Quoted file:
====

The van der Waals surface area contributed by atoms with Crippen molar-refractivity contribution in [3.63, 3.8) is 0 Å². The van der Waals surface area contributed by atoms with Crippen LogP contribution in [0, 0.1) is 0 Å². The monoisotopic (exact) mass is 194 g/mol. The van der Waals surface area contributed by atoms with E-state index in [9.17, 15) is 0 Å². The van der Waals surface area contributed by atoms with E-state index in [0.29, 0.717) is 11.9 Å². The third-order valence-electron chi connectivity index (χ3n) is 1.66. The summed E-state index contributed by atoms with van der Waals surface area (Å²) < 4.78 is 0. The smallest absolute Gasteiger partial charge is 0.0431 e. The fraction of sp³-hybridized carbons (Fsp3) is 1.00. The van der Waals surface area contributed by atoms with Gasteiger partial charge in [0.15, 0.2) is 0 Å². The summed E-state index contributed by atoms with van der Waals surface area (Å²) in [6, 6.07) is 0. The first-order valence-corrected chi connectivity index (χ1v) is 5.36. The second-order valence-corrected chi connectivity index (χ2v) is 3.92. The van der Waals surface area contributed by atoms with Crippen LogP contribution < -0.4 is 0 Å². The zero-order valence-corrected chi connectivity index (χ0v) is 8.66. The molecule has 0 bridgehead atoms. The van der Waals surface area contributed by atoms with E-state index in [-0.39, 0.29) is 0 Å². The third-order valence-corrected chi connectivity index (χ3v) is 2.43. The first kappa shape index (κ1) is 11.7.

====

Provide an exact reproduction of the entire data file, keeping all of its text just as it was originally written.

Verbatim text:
The van der Waals surface area contributed by atoms with Crippen molar-refractivity contribution in [3.63, 3.8) is 0 Å². The van der Waals surface area contributed by atoms with Crippen LogP contribution in [0, 0.1) is 0 Å². The monoisotopic (exact) mass is 194 g/mol. The van der Waals surface area contributed by atoms with E-state index in [9.17, 15) is 0 Å². The van der Waals surface area contributed by atoms with E-state index in [0.29, 0.717) is 11.9 Å². The third-order valence-electron chi connectivity index (χ3n) is 1.66. The summed E-state index contributed by atoms with van der Waals surface area (Å²) < 4.78 is 0. The smallest absolute Gasteiger partial charge is 0.0431 e. The fraction of sp³-hybridized carbons (Fsp3) is 1.00. The van der Waals surface area contributed by atoms with Gasteiger partial charge in [0.15, 0.2) is 0 Å². The summed E-state index contributed by atoms with van der Waals surface area (Å²) in [6, 6.07) is 0. The first-order valence-corrected chi connectivity index (χ1v) is 5.36. The second-order valence-corrected chi connectivity index (χ2v) is 3.92. The van der Waals surface area contributed by atoms with Crippen LogP contribution < -0.4 is 0 Å². The zero-order valence-corrected chi connectivity index (χ0v) is 8.66. The molecule has 0 bridgehead atoms. The van der Waals surface area contributed by atoms with E-state index in [-0.39, 0.29) is 0 Å². The third-order valence-corrected chi connectivity index (χ3v) is 2.43. The first kappa shape index (κ1) is 11.7.